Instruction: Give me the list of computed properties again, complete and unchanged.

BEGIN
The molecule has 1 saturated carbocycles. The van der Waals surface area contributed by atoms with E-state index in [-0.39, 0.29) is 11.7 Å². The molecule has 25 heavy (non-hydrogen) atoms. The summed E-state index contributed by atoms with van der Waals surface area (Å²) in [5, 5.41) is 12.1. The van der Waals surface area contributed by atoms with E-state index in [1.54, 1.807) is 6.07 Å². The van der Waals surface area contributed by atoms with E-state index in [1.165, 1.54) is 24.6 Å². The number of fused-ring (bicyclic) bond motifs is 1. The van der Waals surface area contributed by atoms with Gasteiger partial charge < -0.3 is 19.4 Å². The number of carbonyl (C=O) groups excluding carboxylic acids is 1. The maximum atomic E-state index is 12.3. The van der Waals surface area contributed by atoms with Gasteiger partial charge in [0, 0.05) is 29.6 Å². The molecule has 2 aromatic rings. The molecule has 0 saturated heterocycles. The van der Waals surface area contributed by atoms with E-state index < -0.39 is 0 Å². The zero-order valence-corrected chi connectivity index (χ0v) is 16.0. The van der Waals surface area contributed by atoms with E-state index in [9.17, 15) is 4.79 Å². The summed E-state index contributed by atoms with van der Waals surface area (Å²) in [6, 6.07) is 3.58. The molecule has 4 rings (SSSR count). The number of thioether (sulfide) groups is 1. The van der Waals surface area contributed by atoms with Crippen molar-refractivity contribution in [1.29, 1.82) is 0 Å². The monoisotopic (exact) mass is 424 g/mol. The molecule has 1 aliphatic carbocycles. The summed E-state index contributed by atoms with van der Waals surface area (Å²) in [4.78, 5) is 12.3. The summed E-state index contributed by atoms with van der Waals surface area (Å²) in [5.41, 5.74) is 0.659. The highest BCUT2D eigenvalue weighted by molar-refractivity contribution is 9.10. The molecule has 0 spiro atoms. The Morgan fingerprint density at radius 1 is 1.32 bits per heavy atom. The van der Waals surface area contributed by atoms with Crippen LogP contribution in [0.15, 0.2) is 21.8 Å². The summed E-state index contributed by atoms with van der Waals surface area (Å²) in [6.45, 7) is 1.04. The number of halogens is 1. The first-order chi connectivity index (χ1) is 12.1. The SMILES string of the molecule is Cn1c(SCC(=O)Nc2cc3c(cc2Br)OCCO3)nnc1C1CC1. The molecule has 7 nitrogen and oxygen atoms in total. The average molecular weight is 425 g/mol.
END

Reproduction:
The molecule has 1 saturated carbocycles. The van der Waals surface area contributed by atoms with E-state index in [-0.39, 0.29) is 11.7 Å². The molecule has 25 heavy (non-hydrogen) atoms. The summed E-state index contributed by atoms with van der Waals surface area (Å²) in [5, 5.41) is 12.1. The van der Waals surface area contributed by atoms with E-state index in [1.54, 1.807) is 6.07 Å². The van der Waals surface area contributed by atoms with E-state index in [1.165, 1.54) is 24.6 Å². The number of fused-ring (bicyclic) bond motifs is 1. The van der Waals surface area contributed by atoms with Gasteiger partial charge < -0.3 is 19.4 Å². The number of carbonyl (C=O) groups excluding carboxylic acids is 1. The maximum atomic E-state index is 12.3. The van der Waals surface area contributed by atoms with Gasteiger partial charge in [0, 0.05) is 29.6 Å². The molecule has 2 aromatic rings. The molecule has 0 saturated heterocycles. The van der Waals surface area contributed by atoms with E-state index < -0.39 is 0 Å². The zero-order valence-corrected chi connectivity index (χ0v) is 16.0. The van der Waals surface area contributed by atoms with E-state index in [9.17, 15) is 4.79 Å². The summed E-state index contributed by atoms with van der Waals surface area (Å²) in [6, 6.07) is 3.58. The molecule has 4 rings (SSSR count). The number of thioether (sulfide) groups is 1. The van der Waals surface area contributed by atoms with Crippen molar-refractivity contribution in [1.29, 1.82) is 0 Å². The monoisotopic (exact) mass is 424 g/mol. The molecule has 1 aliphatic carbocycles. The summed E-state index contributed by atoms with van der Waals surface area (Å²) in [4.78, 5) is 12.3. The summed E-state index contributed by atoms with van der Waals surface area (Å²) in [5.41, 5.74) is 0.659. The highest BCUT2D eigenvalue weighted by molar-refractivity contribution is 9.10. The molecule has 0 spiro atoms. The Morgan fingerprint density at radius 1 is 1.32 bits per heavy atom. The van der Waals surface area contributed by atoms with Crippen LogP contribution in [0.15, 0.2) is 21.8 Å². The summed E-state index contributed by atoms with van der Waals surface area (Å²) in [6.45, 7) is 1.04. The number of halogens is 1. The first-order chi connectivity index (χ1) is 12.1. The SMILES string of the molecule is Cn1c(SCC(=O)Nc2cc3c(cc2Br)OCCO3)nnc1C1CC1. The molecule has 7 nitrogen and oxygen atoms in total. The average molecular weight is 425 g/mol.